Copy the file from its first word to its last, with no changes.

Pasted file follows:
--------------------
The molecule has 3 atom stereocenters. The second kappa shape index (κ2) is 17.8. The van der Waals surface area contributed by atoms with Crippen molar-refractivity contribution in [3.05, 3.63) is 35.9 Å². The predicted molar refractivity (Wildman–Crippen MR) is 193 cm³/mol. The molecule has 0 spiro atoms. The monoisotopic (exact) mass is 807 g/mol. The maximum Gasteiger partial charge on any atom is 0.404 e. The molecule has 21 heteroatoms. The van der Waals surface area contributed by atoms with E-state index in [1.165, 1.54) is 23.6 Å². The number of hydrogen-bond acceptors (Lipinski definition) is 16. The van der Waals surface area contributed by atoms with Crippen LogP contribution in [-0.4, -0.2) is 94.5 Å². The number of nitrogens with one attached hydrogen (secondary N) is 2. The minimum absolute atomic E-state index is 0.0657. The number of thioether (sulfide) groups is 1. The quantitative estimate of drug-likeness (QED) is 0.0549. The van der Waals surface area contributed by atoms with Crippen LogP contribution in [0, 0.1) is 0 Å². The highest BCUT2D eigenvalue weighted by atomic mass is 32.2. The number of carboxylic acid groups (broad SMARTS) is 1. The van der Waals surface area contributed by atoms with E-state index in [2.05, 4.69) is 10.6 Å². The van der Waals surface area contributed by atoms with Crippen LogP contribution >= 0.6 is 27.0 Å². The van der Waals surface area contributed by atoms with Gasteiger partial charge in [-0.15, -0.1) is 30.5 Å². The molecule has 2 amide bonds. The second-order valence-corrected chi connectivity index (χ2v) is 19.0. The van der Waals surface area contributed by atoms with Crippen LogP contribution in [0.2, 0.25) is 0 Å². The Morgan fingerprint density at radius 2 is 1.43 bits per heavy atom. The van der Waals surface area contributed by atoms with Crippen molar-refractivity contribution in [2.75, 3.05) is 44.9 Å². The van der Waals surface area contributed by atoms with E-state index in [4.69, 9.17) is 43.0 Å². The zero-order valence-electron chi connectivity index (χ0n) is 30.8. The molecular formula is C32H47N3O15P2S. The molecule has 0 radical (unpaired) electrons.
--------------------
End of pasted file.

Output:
The molecule has 3 atom stereocenters. The second kappa shape index (κ2) is 17.8. The van der Waals surface area contributed by atoms with Crippen molar-refractivity contribution in [3.05, 3.63) is 35.9 Å². The predicted molar refractivity (Wildman–Crippen MR) is 193 cm³/mol. The molecule has 0 spiro atoms. The monoisotopic (exact) mass is 807 g/mol. The maximum Gasteiger partial charge on any atom is 0.404 e. The molecule has 21 heteroatoms. The van der Waals surface area contributed by atoms with E-state index in [1.165, 1.54) is 23.6 Å². The number of hydrogen-bond acceptors (Lipinski definition) is 16. The van der Waals surface area contributed by atoms with Crippen LogP contribution in [-0.4, -0.2) is 94.5 Å². The number of nitrogens with one attached hydrogen (secondary N) is 2. The minimum absolute atomic E-state index is 0.0657. The number of thioether (sulfide) groups is 1. The quantitative estimate of drug-likeness (QED) is 0.0549. The van der Waals surface area contributed by atoms with Crippen LogP contribution in [0, 0.1) is 0 Å². The highest BCUT2D eigenvalue weighted by atomic mass is 32.2. The number of carboxylic acid groups (broad SMARTS) is 1. The van der Waals surface area contributed by atoms with E-state index in [2.05, 4.69) is 10.6 Å². The van der Waals surface area contributed by atoms with Crippen LogP contribution >= 0.6 is 27.0 Å². The van der Waals surface area contributed by atoms with Gasteiger partial charge in [-0.15, -0.1) is 30.5 Å². The molecule has 2 amide bonds. The second-order valence-corrected chi connectivity index (χ2v) is 19.0. The van der Waals surface area contributed by atoms with Crippen LogP contribution in [0.2, 0.25) is 0 Å². The Morgan fingerprint density at radius 2 is 1.43 bits per heavy atom. The van der Waals surface area contributed by atoms with Crippen molar-refractivity contribution in [2.75, 3.05) is 44.9 Å². The van der Waals surface area contributed by atoms with E-state index in [4.69, 9.17) is 43.0 Å². The zero-order valence-electron chi connectivity index (χ0n) is 30.8. The molecular formula is C32H47N3O15P2S. The molecule has 0 radical (unpaired) electrons.